BE ADVISED: On Saturday, April 20 and Sunday, April 21, nearby events at Exposition Park and the University of Southern California will impact traffic, parking, and wayfinding in the area. Please consider riding the Metro E (Expo) Line and exiting at USC/Expo station.

DIY Paleoart

Painting of ice age Los Angeles featuring animals found as fossils at the Tar Pits


How do we know what a saber-toothed cat looked like? Short answer? We don’t! At La Brea Tar Pits, we only find the bones of ancient animals. But by understanding how ancient or extinct animals looked, scientists can better understand how they fit into the world around them.

When art and science work together to create an image of prehistoric life, it’s called paleoart. Paleoartists study living animals and work with scientists to develop the best examples of these animals.

Ready to try it for yourself? Will your saber-toothed cat have stripes or spots? Neither? What color coat will your dire wolf have? Follow the steps below, then share your creations with us! Use the hashtags #ArtPits and #MindBlownLA


  • Piece of paper
  • Writing utensils (such as pencils, pens, markers, colored pencils, etc.)


1. Pick your animal.
Find a skeleton of a prehistoric animal (or use the example images below) and print it. If you don’t have a printer, practice creating a simple line drawing to give you the general shape of the skeleton, similar to the below sketch. Can’t decide on an animal? Check out our collections page to see a full list of all the animals found at La Brea Tar Pits. You can choose from mammals, invertebrates, fish, birds, amphibians, reptiles, and even flora!

2. Outline your skeleton.
Create an outline around the skeleton. Be sure to leave space for all the soft tissue (fat, muscle, etc.) and fur coat, feathers, or skin.

3. Color your animal!
What sort of pattern will your animal’s fur have? Why? Compare your animal to similar species (you can use both extinct and extant relatives) for inspiration on the animal's fleshed-out image. Then, color it in!

Gesture drawing of saber-toothed cat in profile
Sketch courtesy of Emily Franz
Gesture drawing of saber-toothed cat in profile
Sketch courtesy of Emily Franz

Tar Pits Examples

Smilodon Fatalis (Saber-toothed cat) 

Smilodon fatalis, or saber-toothed cat, is our California state fossil. Smilodon is the second most common large mammal found at the La Brea Tar Pits - excavators have uncovered over 2,000 saber-toothed cats here! 

saber-tooth cat skeleton
Outline of sabertoothed cat in profile
Outline courtesy of Anthony Turner


Canis Dirus (Dire Wolf)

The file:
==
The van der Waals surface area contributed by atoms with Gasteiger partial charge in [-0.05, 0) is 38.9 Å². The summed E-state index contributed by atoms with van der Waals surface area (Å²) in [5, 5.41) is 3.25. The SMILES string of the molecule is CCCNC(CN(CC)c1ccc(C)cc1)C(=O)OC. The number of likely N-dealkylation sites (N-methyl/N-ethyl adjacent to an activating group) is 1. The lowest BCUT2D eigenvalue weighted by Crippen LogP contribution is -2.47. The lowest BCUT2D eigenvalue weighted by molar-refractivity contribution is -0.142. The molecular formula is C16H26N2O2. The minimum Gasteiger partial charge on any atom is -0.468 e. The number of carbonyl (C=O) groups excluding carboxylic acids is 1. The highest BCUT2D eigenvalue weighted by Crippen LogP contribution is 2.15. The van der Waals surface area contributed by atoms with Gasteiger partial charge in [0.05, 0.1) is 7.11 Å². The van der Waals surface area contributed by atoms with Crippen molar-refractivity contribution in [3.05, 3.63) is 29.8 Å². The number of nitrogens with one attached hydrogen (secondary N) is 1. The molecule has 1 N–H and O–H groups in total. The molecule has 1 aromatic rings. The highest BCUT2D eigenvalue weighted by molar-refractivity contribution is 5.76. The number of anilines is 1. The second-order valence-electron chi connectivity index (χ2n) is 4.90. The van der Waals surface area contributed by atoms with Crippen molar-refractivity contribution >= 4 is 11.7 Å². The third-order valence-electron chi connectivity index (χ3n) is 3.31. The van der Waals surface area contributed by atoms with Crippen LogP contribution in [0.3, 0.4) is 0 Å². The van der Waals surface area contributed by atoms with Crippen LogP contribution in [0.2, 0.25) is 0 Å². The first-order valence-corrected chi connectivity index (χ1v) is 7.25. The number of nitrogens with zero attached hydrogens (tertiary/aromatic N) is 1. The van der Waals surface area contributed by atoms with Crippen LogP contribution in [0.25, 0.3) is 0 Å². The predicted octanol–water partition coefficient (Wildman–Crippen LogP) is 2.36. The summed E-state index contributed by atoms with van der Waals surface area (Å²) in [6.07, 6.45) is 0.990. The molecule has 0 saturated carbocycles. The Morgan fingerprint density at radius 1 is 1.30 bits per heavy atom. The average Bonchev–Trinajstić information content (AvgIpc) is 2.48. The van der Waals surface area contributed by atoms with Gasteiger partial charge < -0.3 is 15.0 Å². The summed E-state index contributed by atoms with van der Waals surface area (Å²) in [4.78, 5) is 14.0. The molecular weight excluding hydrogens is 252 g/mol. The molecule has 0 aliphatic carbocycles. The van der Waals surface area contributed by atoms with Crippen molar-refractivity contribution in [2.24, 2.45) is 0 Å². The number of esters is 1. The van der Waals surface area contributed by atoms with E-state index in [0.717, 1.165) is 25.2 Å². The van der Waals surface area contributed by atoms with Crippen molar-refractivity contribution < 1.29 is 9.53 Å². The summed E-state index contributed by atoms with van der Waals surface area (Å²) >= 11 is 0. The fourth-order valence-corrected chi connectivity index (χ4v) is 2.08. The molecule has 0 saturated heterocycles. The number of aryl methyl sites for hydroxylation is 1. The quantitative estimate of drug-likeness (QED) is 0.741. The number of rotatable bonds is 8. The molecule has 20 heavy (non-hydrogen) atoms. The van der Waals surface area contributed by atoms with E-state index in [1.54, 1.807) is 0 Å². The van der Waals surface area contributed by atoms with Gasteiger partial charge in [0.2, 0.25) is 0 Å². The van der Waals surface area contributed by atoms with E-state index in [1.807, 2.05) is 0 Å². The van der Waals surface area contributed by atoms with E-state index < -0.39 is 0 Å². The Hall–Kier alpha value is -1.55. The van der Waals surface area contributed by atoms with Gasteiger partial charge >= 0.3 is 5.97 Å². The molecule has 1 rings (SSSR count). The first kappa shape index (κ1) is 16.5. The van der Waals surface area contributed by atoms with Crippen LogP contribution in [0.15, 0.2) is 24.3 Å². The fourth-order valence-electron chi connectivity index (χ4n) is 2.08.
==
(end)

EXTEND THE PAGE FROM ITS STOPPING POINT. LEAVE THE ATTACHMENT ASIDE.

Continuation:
These infamous pack hunters actually existed during the Ice Age. They are the most commonly found mammal dug up at the Tar Pits, with over 5,000 in our collection!

Articulated skeleton of a Dire wolf in profile
Outline of dire wolf in profile
Outline courtesy of Anthony Turner

Paramylodon harlani (Harlan’s Ground Sloth)

Giant ground sloths roamed Ice Age L.A. from nearly 100,000 to 11,000 years ago. Three different types of sloths have been found right here at the Tar Pits, one of which is Harlan’s Ground Sloth. Weighing up to 3,000 pounds, it is the largest and most common one.

Articulated skeleton of a Harlan's Ground Sloth
Outline of Harlan's Ground Sloth
Outline courtesy of Anthony Turner

Mammuthus Colombi (Columbian Mammoth)

The largest mammals discovered here were the enormous Columbian mammoths. They are very distinctive by their size and their signature curved, long tusks. One of our major finds has been “Zed” a near-complete adult Columbian mammoth.

Articulated skeleton of a Columbian Mammoth
Outline of Columbian Mammoth in profile
Outline courtesy of Anthony Turner


Asphalt - A highly viscous form of petroleum. It differs from tar, as tar is a man-made substance made by distilling organic material.

Ecosystem - A large community of living organisms (plants, animals, and microbes) in a particular area. 

Extant - A species, family, or any larger group of organisms that still has living members.

Extinct - A species, family, or any larger group of organisms that has no living members.

Fossil - Any evidence of life over 10,000 years old, from hard tissues (bones, teeth, claws) to trace fossils (footprints, feces, skin impressions)

Paleoart - The field of art concerning the reconstruction of prehistoric plants and animals. Artists often work alongside paleontologists to create the most accurate representations.


Additional Resources Recommended for Families


PaleoArt: New Visions of Ancient Creatures (Science Friday)

Stephanie Abramowicz explains creating illustrations of dinosaurs (Technovation)

Meet Wikipedia's Resident Paleoartists (Great Big Story)

Paleoart: Painting the Land Before Time (The Brain Scoop)


How to Draw Dinosaurs for a Living (Science Friday)

5 Things You Didn't Know About Paleoart (How Stuff Works)